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The automatic choice?

Renault Scala: It is relatively inexpensive, and smooth to drive in the city. It doesn't take off if you floor the pedal. As for mileage claims, do take it with a pinch of salt. Sumant Banerji writes.

india Updated: Jan 25, 2013 16:02 IST
Sumant Banerji

What all do we know about automatic cars? That they do not employ gears and are thus easier to drive around in stop-start city traffic. That they are not as much fun to drive as a manual transmission car, and tend to hold on to gears for a bit too long. That they are the preferred choice in most developed markets, but since they cost significantly more than geared cars, find fewer takers in developing regions such as India.

And that - perhaps most importantly - they guzzle more fuel than their geared counterparts, which is virtually an act of crime in times like these, when a drop of gasoline is worth its weight in gold.

But have you ever heard of an automatic car that returns higher fuel economy than its manual sibling? That is the Renault Scala automatic for you. A bit later, we will get to how true is the company's claim of delivering almost 18 kilometers per litre, but a car that defies traditional logic needs to be examined in detail.

Outside and Inside
There is absolutely no change as far as the looks department is concerned. The automatic car is an identical twin to the manual version, which is, intrinsically, a Nissan Sunny beneath the surface. The strong point of the car remains the amount of leg room it offers. Of all the automatic sedans in India right now, the Scala has the maximum wheelbase. Hence, the back seat pampers you with space and it still offers a huge cargo area of almost 500 litres.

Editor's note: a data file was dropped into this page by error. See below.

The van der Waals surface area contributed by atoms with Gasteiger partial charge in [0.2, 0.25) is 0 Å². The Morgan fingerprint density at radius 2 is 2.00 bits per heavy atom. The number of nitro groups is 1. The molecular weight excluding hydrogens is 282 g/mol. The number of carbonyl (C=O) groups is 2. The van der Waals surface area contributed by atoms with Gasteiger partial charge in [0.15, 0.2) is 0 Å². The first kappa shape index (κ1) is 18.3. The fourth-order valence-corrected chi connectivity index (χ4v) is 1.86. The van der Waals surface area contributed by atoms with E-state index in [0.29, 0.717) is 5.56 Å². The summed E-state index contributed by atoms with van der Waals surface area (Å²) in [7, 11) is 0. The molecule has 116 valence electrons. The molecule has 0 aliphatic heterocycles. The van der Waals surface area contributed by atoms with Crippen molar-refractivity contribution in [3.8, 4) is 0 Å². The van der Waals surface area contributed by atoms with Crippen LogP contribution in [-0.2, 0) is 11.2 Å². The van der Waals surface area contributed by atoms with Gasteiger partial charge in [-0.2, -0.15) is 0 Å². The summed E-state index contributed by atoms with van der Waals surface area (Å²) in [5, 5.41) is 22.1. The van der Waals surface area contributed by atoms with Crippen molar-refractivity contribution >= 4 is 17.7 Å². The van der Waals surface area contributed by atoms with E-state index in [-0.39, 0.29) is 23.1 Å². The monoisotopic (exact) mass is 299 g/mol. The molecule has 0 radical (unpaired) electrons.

But why would you be in the back seat of an automatic car? Well, that is what makes this a confusing prospect. Nothing exciting about the interiors otherwise. Fit and finish and quality of material are decent, but not top notch like, say, the Honda City.

Performance, ride and handling
The Scala automatic gets the manual version's 1.5 litre petrol engine that develops 99 PS of power and 134 Nm of torque. So on paper, the package looks decent but the proof of the pudding is in the eating.

In the place of five gears, there is a continuously variable transmission (CVT), a first in its class. What is the big deal? Continuously variable transmissions are considered to be more refined, smooth and economical as compared to conventional torque-converter automatic systems. How?

Because it uses a wide band of gears instead of a limited 4 or 5, which change depending on the speed of the vehicle and the throttle response. So there are no jerks while shifting gears in this car, unlike all other automatic drives in this segment.

What about turbo lag? That unfortunately has not been dealt with completely. What is worse is that it creates a big racket when you floor the pedal. Especially on the highways, it is a Catch-22. Don't floor the accelerator, and the car takes its sweet time to gain momentum. Floor it, and it will oblige --- but the groan is deafening. That makes it a trifle annoying, putting it mildly.

The uses of this transmission system however, are multifarious in city driving conditions.

An amble around in red light to red light conditions gives hardly anything to complain about.

The drive is hassle free, the cabin is airy and spacious and the ride quality is good. Just make sure to avoid the highways, unless you are not in a hurry to get somewhere.